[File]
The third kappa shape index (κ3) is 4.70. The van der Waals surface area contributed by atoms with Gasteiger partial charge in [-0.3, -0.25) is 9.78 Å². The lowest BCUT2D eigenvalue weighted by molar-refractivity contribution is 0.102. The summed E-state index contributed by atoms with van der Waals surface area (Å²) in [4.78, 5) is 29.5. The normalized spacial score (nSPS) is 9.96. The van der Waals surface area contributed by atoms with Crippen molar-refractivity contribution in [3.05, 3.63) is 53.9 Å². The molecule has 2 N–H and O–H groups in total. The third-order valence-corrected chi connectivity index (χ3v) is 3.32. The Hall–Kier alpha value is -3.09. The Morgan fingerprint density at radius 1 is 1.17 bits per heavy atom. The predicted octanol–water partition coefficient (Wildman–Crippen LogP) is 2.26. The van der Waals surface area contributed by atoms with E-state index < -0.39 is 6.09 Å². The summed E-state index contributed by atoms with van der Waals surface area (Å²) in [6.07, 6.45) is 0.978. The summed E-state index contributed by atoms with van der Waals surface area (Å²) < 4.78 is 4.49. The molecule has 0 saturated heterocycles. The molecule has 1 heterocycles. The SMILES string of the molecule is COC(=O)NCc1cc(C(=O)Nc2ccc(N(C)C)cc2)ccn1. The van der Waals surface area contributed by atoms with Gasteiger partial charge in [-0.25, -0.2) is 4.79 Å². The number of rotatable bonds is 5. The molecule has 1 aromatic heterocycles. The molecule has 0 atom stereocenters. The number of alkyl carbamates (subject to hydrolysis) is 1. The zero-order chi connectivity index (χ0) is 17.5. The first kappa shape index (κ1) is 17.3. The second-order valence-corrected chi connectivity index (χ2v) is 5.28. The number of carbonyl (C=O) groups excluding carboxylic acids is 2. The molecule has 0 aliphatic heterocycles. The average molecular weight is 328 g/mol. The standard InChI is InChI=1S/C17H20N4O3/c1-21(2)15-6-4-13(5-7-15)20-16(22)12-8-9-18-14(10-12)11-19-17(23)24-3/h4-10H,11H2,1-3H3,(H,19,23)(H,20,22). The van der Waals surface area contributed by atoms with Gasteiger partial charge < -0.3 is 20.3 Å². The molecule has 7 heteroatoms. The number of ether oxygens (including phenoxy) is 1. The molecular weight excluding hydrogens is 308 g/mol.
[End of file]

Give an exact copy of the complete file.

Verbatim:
The third kappa shape index (κ3) is 4.70. The van der Waals surface area contributed by atoms with Gasteiger partial charge in [-0.3, -0.25) is 9.78 Å². The lowest BCUT2D eigenvalue weighted by molar-refractivity contribution is 0.102. The summed E-state index contributed by atoms with van der Waals surface area (Å²) in [4.78, 5) is 29.5. The normalized spacial score (nSPS) is 9.96. The van der Waals surface area contributed by atoms with Crippen molar-refractivity contribution in [3.05, 3.63) is 53.9 Å². The molecule has 2 N–H and O–H groups in total. The third-order valence-corrected chi connectivity index (χ3v) is 3.32. The Hall–Kier alpha value is -3.09. The Morgan fingerprint density at radius 1 is 1.17 bits per heavy atom. The predicted octanol–water partition coefficient (Wildman–Crippen LogP) is 2.26. The van der Waals surface area contributed by atoms with E-state index < -0.39 is 6.09 Å². The summed E-state index contributed by atoms with van der Waals surface area (Å²) in [6.07, 6.45) is 0.978. The summed E-state index contributed by atoms with van der Waals surface area (Å²) < 4.78 is 4.49. The molecule has 0 saturated heterocycles. The molecule has 1 heterocycles. The SMILES string of the molecule is COC(=O)NCc1cc(C(=O)Nc2ccc(N(C)C)cc2)ccn1. The van der Waals surface area contributed by atoms with Gasteiger partial charge in [-0.25, -0.2) is 4.79 Å². The number of rotatable bonds is 5. The molecule has 1 aromatic heterocycles. The molecule has 0 atom stereocenters. The number of alkyl carbamates (subject to hydrolysis) is 1. The zero-order chi connectivity index (χ0) is 17.5. The first kappa shape index (κ1) is 17.3. The second-order valence-corrected chi connectivity index (χ2v) is 5.28. The number of carbonyl (C=O) groups excluding carboxylic acids is 2. The molecule has 0 aliphatic heterocycles. The average molecular weight is 328 g/mol. The standard InChI is InChI=1S/C17H20N4O3/c1-21(2)15-6-4-13(5-7-15)20-16(22)12-8-9-18-14(10-12)11-19-17(23)24-3/h4-10H,11H2,1-3H3,(H,19,23)(H,20,22). The van der Waals surface area contributed by atoms with Gasteiger partial charge < -0.3 is 20.3 Å². The molecule has 7 heteroatoms. The number of ether oxygens (including phenoxy) is 1. The molecular weight excluding hydrogens is 308 g/mol.